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Sunday, September 15, 2013

Review: In a World



As a big fan of Adult Swim's Children's Hospital, I've been eagerly awaiting the release of "In a World," a low-budget romantic comedy written and directed by Lake Bell. Bell, an actress on Children's Hospital, recruited several of her co-stars for the movie, including Rob Corddry, Ken Marino, and Nick Offerman. This movie has been slowly trickling into cities across the U.S. and was welcomed with overwhelmingly positive reviews. So far, so good, right? 

"In a World" revolves around Carol (Bell), a haphazard, unorganized vocal instructor who still lives at home with her father, Sam (Fred Melemed) and can't hold steady work. The film's first 15 minutes flesh out the movie trailer voice over industry using both fact, such as Don LaFontaine's hold on the industry, the history of the phrase "in a world," and the void left by LaFontaine's death, and fiction, positioning Sam as one of LaFontaine's competitors and a sudden king in his field. Throughout the course of the film, Carol struggles with her relationships and personal life while pursuing a high-profile movie trailer gig that would secure her place next to her father in the industry.  

"In a World" is essentially two movies woven together: a less traditional story of women and their place in the voice-over industry as it evolves, and another we've seen a million times -  the story of an aimless 30-something woman trying to get her life together. Unfortunately the latter part of the movie took up the majority of the screen time, which made me feel like this was almost a movie that was new and different, but that I'd already seen most of it. 


This isn't to say "In a World" is a complete waste of time. Rob Corddry and Nick Offerman have some genius lines and moments, and I loved every moment that parodied stereotypical movie trailers and showed the actors auditioning for their roles. I'm disappointed that my favorite part of this movie were the roles given to the men, however, given that this movie raises the issue of sexism and feels like it's meant to empower women. Bell's character in particular was very troublesome. Carol spends most of the movie establishing how "quirky" she is, but her character still feels incredibly one-dimensional. She acts as a sort of blank slate, registering the emotions and actions of the people around her without taking charge of anything that is happening to her. When she actually does have romantic interactions with other characters, I genuinely couldn't tell if she was interested in them or just pretending because she was bored.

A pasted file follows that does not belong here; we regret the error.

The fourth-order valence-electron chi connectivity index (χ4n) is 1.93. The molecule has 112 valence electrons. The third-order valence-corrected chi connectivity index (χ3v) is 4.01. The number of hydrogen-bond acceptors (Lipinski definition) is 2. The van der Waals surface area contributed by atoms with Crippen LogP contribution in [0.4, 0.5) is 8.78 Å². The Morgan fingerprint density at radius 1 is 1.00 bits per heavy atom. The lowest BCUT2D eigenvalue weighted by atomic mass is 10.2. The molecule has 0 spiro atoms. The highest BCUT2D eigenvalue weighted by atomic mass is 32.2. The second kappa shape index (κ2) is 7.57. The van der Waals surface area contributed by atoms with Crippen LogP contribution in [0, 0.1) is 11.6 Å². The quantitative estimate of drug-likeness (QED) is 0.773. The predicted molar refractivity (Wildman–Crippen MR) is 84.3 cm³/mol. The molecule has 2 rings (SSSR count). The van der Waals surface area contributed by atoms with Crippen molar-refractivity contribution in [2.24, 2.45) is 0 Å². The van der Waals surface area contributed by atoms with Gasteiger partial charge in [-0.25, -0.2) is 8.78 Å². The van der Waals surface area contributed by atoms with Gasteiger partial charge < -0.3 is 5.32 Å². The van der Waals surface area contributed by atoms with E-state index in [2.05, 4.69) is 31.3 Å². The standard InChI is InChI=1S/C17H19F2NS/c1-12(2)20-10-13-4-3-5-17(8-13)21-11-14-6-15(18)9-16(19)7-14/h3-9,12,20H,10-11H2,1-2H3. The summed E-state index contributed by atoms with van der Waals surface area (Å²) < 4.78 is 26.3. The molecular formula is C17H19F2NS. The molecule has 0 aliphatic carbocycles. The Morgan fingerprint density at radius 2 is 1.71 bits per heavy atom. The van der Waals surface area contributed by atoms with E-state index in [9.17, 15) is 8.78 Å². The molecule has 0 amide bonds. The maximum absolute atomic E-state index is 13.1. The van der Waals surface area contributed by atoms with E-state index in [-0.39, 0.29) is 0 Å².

The comedy in "In a World" also falls just short of what I expected. It's not entirely fair to measure this movie against Children's Hospital simply because both contain several of the same actors, but it's difficult not to expect more of the same random, strange and witty humor that we've seen Bell deliver. Every time I felt the movie starting to sort of go there, it quickly pulled back and kept the humor more subtle and restrained. At the end of the day, it just felt like something was either missing or being held back. 

It's easy to be hard on this movie because I expected so much and because the premise was so fresh and clever, but I urge you to keep your expectations dialed back or to wait for this one to hit Netflix or DVD.  I really wanted to love this, but at the end of the day I only kinda sorta liked it. You'll likely laugh some, give the obligatory "it was cute," but ultimately this isn't a must-see, which is why:

I give it a C+. 
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